A short while ago
, we discussed comic book writer/artist (and alleged representative of Hollywood) Frank Miller and his scabrous remarks on the Occupy Wall Street movement.
Annoying as his views are, what really bugs me is his prose style. Everything he says nowadays sounds like a bad imitation of Frank Miller. This guy probably can't even write down a recipe for potato soup without resorting to unimaginative tough guy patois: "All right, scumbags -- peel the spuds right or I'll use your guts in my next cassoulet. What, are you retarded or something? I'm the goddamned entremetier
A reader directs our attention to a new interview with Alan Moore
-- the other big name to emerge out of the comics world in the 1980s. Right now, he's working on a book called Jerusalem
, which I eagerly await. (And I'll be very pleased if this book does not have a long opening chapter written in caveman-ese.) A few highlights:
Well, Frank Miller is someone whose work I’ve barely looked at for the past twenty years. I thought the Sin City stuff was unreconstructed misogyny, 300 appeared to be wildly ahistoric, homophobic and just completely misguided. I think that there has probably been a rather unpleasant sensibility apparent in Frank Miller’s work for quite a long time. Since I don’t have anything to do with the comics industry, I don’t have anything to do with the people in it. I heard about the latest outpourings regarding the Occupy movement. It’s about what I’d expect from him. It’s always seemed to me that the majority of the comics field, if you had to place them politically, you’d have to say centre-right. That would be as far towards the liberal end of the spectrum as they would go. I’ve never been in any way, I don’t even know if I’m centre-left. I’ve been outspoken about that since the beginning of my career. So yes I think it would be fair to say that me and Frank Miller have diametrically opposing views upon all sorts of things, but certainly upon the Occupy movement.
The characterization of comics professionals as right-wingers goes against the reports I've heard from others. Perhaps those reports are out of date.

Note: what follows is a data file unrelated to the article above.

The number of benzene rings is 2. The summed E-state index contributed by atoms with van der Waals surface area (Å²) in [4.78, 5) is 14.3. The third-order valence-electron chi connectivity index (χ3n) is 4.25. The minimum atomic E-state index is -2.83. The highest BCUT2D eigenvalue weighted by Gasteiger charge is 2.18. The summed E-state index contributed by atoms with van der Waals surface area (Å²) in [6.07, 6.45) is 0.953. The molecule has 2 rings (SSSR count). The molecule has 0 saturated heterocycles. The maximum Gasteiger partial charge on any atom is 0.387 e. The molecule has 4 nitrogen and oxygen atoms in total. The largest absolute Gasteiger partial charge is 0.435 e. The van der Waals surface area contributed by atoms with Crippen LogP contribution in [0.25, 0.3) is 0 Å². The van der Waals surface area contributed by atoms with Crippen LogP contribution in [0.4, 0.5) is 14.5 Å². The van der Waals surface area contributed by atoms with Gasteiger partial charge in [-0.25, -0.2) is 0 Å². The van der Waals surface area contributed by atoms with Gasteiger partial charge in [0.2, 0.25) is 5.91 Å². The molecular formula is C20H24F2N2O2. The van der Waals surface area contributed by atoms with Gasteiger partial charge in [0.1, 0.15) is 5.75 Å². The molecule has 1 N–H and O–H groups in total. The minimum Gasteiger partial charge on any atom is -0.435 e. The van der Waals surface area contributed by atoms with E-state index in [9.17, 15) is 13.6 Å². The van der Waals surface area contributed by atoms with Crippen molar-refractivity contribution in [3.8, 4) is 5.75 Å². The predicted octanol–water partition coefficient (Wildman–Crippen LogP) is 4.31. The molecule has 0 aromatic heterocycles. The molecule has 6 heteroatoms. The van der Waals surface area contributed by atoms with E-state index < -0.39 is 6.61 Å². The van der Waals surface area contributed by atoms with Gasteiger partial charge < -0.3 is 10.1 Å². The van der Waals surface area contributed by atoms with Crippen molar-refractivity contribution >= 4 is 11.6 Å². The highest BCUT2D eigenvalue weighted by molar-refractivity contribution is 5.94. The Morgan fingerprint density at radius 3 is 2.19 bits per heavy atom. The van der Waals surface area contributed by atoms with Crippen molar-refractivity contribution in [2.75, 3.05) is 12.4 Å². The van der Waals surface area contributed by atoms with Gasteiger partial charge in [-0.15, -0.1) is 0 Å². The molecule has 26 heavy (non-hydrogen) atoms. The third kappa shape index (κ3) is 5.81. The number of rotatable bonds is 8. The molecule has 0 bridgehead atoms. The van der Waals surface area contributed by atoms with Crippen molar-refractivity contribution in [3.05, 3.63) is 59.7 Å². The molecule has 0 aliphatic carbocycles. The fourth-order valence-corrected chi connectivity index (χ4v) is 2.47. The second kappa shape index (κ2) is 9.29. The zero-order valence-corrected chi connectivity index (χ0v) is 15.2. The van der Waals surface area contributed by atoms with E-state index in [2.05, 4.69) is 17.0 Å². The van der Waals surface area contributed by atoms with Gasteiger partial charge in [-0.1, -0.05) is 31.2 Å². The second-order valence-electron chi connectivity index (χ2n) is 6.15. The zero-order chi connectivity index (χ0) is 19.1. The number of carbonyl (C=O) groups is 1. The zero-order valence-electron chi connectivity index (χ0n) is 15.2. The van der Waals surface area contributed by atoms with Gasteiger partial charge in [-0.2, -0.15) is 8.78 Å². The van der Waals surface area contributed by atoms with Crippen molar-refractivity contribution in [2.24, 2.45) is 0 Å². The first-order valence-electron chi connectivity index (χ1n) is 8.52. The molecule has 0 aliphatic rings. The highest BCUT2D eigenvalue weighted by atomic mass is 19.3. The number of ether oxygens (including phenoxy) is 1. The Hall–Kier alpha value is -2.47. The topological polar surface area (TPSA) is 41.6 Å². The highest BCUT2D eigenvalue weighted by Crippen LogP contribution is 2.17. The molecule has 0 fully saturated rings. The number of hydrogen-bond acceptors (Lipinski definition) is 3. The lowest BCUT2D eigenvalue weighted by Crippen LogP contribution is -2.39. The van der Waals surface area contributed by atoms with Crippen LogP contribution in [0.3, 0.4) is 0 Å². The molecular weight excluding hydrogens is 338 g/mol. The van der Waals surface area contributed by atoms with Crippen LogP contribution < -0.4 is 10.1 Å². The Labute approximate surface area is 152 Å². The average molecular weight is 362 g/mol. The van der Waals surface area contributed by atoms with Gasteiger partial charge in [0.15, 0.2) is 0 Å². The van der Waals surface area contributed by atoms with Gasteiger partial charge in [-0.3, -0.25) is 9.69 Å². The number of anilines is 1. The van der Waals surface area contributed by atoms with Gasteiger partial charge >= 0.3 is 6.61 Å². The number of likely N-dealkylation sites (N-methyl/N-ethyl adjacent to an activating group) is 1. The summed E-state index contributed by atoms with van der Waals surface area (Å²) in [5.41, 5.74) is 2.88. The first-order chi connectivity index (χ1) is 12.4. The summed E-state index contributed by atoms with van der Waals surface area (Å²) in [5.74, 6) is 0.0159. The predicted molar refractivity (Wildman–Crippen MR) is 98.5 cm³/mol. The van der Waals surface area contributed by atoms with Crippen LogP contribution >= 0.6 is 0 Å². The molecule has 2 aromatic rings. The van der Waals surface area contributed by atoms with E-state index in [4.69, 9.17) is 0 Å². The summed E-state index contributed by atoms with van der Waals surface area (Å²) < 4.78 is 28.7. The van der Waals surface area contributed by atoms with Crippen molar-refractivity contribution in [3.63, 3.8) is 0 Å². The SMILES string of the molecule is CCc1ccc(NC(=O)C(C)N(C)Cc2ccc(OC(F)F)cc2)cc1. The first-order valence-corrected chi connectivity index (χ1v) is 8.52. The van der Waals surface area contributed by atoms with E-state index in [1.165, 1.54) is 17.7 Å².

As far as I can see, the Occupy movement is just ordinary people reclaiming rights which should always have been theirs. I can’t think of any reason why as a population we should be expected to stand by and see a gross reduction in the living standards of ourselves and our kids, possibly for generations, when the people who have got us into this have been rewarded for it; they’ve certainly not been punished in any way because they’re too big to fail. I think that the Occupy movement is, in one sense, the public saying that they should be the ones to decide who’s too big to fail. It’s a completely justified howl of moral outrage and it seems to be handled in a very intelligent, non-violent way, which is probably another reason why Frank Miller would be less than pleased with it. I’m sure if it had been a bunch of young, sociopathic vigilantes with Batman make-up on their faces, he’d be more in favour of it.
"Very intelligent"? Not always. There were many missteps at first. The protesters were wrong to insist on consensus democracy, and wrong to distrust of the very idea
of leadership. Worse, too many of the OWS-ers were -- and are -- attracted by libertarian solutions, which would only make things much worse. But the strategic errors proved unimportant; the country simply needs
a movement like this one.
Obviously, the emphasis on non-violence is something we should all applaud.
When asked what aspects of our current system need to be changed, Moore responded:
Everything. I believe that what’s needed is a radical solution, by which I mean from the roots upwards. Our entire political thinking seems to me to be based upon medieval precepts. These things, they didn’t work particularly well five or six hundred years ago. Their slightly modified forms are not adequate at all for the rapidly changing territory of the 21st Century.
We need to overhaul the way that we think about money, we need to overhaul the way that we think about who’s running the show. As an anarchist, I believe that power should be given to the people, to the people whose lives this is actually affecting. It’s no longer good enough to have a group of people who are controlling our destinies. The only reason they have the power is because they control the currency. They have no moral authority and, indeed, they show the opposite of moral authority.
I can't agree. Neither, for that matter, do most of the OWS protesters. In a previous post, I mentioned a poll which revealed that more protesters favor a flat tax (Rick Perry's big idea) than favor a radical revamping of the entire economic system. The numbers were five percent versus four percent, if I recall aright.
I don't believe in anarchism. We need a return to the "New Deal normal" that held sway during this country's most prosperous years -- the decades between Roosevelt and Reagan. Those policies created our middle class.
Moore would probably find my stance naive, bourgeois, perhaps even reactionary. Many Americans, however, would consider me a radical socialist. In the U.K., the political center is located in a very different place.